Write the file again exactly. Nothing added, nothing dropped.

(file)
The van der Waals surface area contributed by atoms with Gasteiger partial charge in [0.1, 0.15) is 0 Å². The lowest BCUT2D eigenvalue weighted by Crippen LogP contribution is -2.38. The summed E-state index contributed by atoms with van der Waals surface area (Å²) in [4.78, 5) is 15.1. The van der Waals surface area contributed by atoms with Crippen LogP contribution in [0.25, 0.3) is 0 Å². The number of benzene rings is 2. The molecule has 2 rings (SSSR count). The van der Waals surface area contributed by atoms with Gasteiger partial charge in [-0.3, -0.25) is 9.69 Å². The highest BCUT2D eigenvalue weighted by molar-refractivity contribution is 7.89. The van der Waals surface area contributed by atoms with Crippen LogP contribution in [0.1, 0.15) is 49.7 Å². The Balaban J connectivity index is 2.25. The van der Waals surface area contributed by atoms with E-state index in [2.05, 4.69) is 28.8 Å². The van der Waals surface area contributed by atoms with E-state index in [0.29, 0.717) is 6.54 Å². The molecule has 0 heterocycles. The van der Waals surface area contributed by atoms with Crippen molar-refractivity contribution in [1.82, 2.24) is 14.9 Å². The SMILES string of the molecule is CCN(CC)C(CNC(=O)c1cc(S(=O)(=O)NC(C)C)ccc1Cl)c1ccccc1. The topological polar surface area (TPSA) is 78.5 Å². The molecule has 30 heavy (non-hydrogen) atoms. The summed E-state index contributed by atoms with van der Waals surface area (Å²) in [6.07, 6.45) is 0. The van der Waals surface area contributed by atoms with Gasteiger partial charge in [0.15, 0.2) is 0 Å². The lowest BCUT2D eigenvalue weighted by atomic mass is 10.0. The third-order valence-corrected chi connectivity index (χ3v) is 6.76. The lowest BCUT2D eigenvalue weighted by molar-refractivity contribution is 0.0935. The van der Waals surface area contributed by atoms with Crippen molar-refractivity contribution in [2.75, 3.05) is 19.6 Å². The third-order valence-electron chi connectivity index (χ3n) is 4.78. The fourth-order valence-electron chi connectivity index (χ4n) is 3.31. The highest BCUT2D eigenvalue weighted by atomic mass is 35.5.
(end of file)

The van der Waals surface area contributed by atoms with Gasteiger partial charge in [0.1, 0.15) is 0 Å². The lowest BCUT2D eigenvalue weighted by Crippen LogP contribution is -2.38. The summed E-state index contributed by atoms with van der Waals surface area (Å²) in [4.78, 5) is 15.1. The van der Waals surface area contributed by atoms with Crippen LogP contribution in [0.25, 0.3) is 0 Å². The number of benzene rings is 2. The molecule has 2 rings (SSSR count). The van der Waals surface area contributed by atoms with Gasteiger partial charge in [-0.3, -0.25) is 9.69 Å². The highest BCUT2D eigenvalue weighted by molar-refractivity contribution is 7.89. The van der Waals surface area contributed by atoms with Crippen LogP contribution in [0.1, 0.15) is 49.7 Å². The Balaban J connectivity index is 2.25. The van der Waals surface area contributed by atoms with E-state index in [2.05, 4.69) is 28.8 Å². The van der Waals surface area contributed by atoms with E-state index in [0.29, 0.717) is 6.54 Å². The molecule has 0 heterocycles. The van der Waals surface area contributed by atoms with Crippen molar-refractivity contribution in [1.82, 2.24) is 14.9 Å². The SMILES string of the molecule is CCN(CC)C(CNC(=O)c1cc(S(=O)(=O)NC(C)C)ccc1Cl)c1ccccc1. The topological polar surface area (TPSA) is 78.5 Å². The molecule has 30 heavy (non-hydrogen) atoms. The summed E-state index contributed by atoms with van der Waals surface area (Å²) in [6.07, 6.45) is 0. The van der Waals surface area contributed by atoms with Gasteiger partial charge in [0.15, 0.2) is 0 Å². The lowest BCUT2D eigenvalue weighted by atomic mass is 10.0. The third-order valence-corrected chi connectivity index (χ3v) is 6.76. The lowest BCUT2D eigenvalue weighted by molar-refractivity contribution is 0.0935. The van der Waals surface area contributed by atoms with Crippen molar-refractivity contribution in [2.75, 3.05) is 19.6 Å². The third-order valence-electron chi connectivity index (χ3n) is 4.78. The fourth-order valence-electron chi connectivity index (χ4n) is 3.31. The highest BCUT2D eigenvalue weighted by atomic mass is 35.5.